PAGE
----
After years of intense government and union harassment by the Agricultural Labor Relations Board and the United Farm Workers labor union, Gerawan Farming Inc. notified its workers that effective February 25, 2016, the company will fully close its entire table grape operation, in the County of Fresno. Pursuant to the Federal Worker Adjustment and Retraining Notification Act, known as the WARN Act, Gerawan has been forced into a position of closing an entire arm of its farming operations because of California government assisting a labor union attempt to take over a large company. And Gov. Jerry Brown has not once intervened to stop the unlawful harassment by the union or his own state agency.
The table grape operation closure does not affect any of the employees’ employment in other Gerawan farming operations, but now thousands of farm workers will lose well-paying farm jobs because of California’s corrupt state government. Gerawan always exceeds industry average wages and are the first to increase wages. Gerawan’s website shows their hourly wage for grape packline as $16.27, and upwards of $20.00 per hour.
The Agricultural Labor Relations Board has become so secretive and extreme that it has been deemed a threat to free speech by free press groups and legal experts.
A look back on the ALRB’s controversial actions this year to disenfranchise Latino farmworkers, finds that the biggest sleeper issue was the support that First Amendment advocates provided to Gerawan Farming, and to laborers opposed to the United Farm Workers union
Governor Jerry Brown’s quiet purge of the ALRB’s Office of General Counsel – after a whistleblower exposed top lawyer Sylvia Torres-Guillén and her team for willfully deceiving the Board – overshadowed the First Amendment issue. Brown sacked Torres-Guillén in June. Farmworkers describe the embattled lawyer as “biased in favor of the union.”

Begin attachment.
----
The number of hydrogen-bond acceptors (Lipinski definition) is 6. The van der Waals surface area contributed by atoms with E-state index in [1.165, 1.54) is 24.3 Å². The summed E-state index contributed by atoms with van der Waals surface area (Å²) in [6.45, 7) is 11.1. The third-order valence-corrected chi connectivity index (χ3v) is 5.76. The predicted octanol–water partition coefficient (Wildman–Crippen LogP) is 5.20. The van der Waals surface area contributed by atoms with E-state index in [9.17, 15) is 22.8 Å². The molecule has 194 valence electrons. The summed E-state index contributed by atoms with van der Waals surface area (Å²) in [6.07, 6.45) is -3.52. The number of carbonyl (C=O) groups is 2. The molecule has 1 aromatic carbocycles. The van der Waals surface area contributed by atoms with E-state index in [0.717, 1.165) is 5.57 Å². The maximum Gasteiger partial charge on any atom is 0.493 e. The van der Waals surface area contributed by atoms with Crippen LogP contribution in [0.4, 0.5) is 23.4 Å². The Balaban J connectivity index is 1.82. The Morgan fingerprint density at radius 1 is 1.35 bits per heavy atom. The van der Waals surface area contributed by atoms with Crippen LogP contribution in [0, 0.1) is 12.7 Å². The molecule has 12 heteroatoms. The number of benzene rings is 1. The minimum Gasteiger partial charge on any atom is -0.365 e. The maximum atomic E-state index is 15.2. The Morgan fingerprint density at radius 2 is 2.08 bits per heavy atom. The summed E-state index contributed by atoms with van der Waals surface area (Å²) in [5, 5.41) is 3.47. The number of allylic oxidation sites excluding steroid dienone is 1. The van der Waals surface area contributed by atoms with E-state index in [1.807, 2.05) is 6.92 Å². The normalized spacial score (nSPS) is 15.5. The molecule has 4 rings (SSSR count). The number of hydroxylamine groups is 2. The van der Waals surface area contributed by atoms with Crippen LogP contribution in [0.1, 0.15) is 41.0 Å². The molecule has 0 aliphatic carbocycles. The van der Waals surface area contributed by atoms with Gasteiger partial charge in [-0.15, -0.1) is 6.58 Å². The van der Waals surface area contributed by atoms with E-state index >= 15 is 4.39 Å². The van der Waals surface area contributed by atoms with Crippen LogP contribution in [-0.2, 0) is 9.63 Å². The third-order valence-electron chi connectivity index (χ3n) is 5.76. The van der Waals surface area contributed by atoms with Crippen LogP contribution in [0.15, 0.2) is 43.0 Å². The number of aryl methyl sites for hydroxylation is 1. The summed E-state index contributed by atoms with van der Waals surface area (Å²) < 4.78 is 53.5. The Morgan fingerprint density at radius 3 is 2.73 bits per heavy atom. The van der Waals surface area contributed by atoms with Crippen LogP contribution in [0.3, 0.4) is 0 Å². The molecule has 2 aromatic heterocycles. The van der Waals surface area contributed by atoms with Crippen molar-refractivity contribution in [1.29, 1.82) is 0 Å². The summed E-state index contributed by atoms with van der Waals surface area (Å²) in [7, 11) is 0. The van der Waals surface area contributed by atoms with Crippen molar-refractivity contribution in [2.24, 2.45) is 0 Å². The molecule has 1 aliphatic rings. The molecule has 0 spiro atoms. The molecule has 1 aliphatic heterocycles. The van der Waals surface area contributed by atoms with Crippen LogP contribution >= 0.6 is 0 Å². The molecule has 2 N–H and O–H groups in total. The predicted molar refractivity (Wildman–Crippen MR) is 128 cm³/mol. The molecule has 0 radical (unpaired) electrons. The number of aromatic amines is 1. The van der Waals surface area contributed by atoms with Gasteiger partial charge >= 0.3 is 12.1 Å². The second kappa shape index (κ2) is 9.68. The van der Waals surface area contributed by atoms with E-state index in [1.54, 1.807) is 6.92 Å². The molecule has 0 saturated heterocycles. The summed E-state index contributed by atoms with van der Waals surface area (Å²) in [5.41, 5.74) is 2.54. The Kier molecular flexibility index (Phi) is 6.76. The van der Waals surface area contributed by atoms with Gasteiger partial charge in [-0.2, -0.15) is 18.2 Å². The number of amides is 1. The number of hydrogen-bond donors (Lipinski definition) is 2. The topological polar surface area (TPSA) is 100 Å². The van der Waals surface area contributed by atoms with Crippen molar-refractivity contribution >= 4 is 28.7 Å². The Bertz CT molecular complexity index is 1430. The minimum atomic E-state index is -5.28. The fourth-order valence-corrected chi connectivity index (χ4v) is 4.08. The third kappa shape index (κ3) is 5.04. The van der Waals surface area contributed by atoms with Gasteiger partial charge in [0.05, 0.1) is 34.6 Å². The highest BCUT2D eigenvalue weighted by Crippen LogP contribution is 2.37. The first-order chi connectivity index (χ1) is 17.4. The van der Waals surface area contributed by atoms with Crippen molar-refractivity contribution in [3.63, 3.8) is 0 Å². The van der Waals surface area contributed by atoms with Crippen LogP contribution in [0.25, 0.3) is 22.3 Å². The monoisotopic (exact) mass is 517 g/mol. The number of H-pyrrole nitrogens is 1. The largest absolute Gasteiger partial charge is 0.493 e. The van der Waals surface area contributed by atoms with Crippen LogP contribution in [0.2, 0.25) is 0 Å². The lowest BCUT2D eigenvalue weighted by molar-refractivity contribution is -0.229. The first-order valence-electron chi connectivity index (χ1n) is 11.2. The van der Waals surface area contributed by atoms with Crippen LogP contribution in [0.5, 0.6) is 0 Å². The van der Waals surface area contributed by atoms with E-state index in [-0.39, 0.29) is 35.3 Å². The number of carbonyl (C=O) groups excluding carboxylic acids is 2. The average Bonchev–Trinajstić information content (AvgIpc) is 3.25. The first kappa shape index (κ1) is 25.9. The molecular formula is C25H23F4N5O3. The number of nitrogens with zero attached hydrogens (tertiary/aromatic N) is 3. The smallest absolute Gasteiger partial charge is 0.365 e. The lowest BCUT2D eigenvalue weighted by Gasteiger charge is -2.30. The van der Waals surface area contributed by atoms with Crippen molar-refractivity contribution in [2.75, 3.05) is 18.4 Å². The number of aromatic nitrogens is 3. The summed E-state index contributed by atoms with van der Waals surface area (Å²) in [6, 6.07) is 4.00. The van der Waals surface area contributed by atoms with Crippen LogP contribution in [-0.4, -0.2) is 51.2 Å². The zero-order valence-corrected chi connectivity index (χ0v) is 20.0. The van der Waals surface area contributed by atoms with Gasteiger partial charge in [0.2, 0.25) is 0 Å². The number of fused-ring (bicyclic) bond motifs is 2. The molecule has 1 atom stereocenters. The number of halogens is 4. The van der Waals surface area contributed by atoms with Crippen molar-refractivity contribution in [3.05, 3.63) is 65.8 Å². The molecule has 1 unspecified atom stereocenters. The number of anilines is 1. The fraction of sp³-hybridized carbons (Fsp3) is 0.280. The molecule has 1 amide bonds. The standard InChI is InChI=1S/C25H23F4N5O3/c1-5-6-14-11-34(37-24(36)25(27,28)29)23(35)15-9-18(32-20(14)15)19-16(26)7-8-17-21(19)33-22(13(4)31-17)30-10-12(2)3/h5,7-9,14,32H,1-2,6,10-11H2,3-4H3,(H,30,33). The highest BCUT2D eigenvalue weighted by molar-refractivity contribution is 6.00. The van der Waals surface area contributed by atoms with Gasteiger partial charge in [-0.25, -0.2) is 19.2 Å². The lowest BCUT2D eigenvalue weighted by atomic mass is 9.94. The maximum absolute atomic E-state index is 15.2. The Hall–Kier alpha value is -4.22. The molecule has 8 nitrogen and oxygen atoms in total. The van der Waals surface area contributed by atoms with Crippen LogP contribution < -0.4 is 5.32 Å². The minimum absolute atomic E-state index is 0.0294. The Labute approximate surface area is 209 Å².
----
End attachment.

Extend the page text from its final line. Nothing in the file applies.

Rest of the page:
Two of her top deputies, Alegría de la Cruz and Silas Shawver, also left the ALRB legal team without fanfare shortly afterward.
Free Speech Violated
Three major free press groups – the California Newspaper Publishers Association, the Reporters Committee for Freedom of the Press, and the First Amendment Coalition – show that the ALRB’s bias in favor of the union goes far beyond the disgraced Office of General Counsel.
Joining the groups was UCLA Law School Professor Eugene Volokh, recognized as one of the nation’s most prominent free speech scholars.
The three advocacy organizations and Volokh argued in an amici curiae brief before a state court that the ALRB’s exclusion of workers, the press, and the public from attending “on the record” hearings was a threat to freedom of speech.
The groups asked the California Court of Appeal in Fresno to quash an ALRB order to prevent citizens and employees from attending the hearings, which are held as part of the Board’s compulsory contracting process.
At issue is the Mandatory Mediation and Conciliation (MMC) process, which the ALRB conducted in 2013 to attempt to impose terms and conditions of a UFW-backed “contract” between Gerawan Farming, its workers, and the union. The Mandatory Mediation and Conciliation was signed into law by Gov. Gray Davis in 2002. (When such an MMC “contract” is imposed, neither the employer nor employees may opt out, and the employees are not allowed a ratification vote.)
Gerawan farm worker Lupe Garcia, who opposed the ALRB’s plan at the time to prevent him and his colleagues from voting to decertify the UFW as their legal representative, tried to attend the MMC sessions. The ALRB banned Garcia and other members of the public from attending the on-the-record proceedings.
Ultimately, the ALRB allowed the decertification vote to proceed in November, 2013, but the Board’s Office of General Counsel prevented the workers’ votes from being counted. The issue has been tied up in litigation since 2013.
Garcia and the Central Valley fruit grower filed suit to have the ALRB’s ban struck down as unconstitutional. A three-judge panel in the California Court of Appeal for the Fifth District in Fresno unanimously agreed, striking down the MMC statute on May 14, 2015. The ALRB appealed. Gerawan attorney David A. Schwarz said, “The board’s decision to cloak its forced contracting process in secrecy not only violates the rights of farmers and farm workers. It erodes public trust in our government.”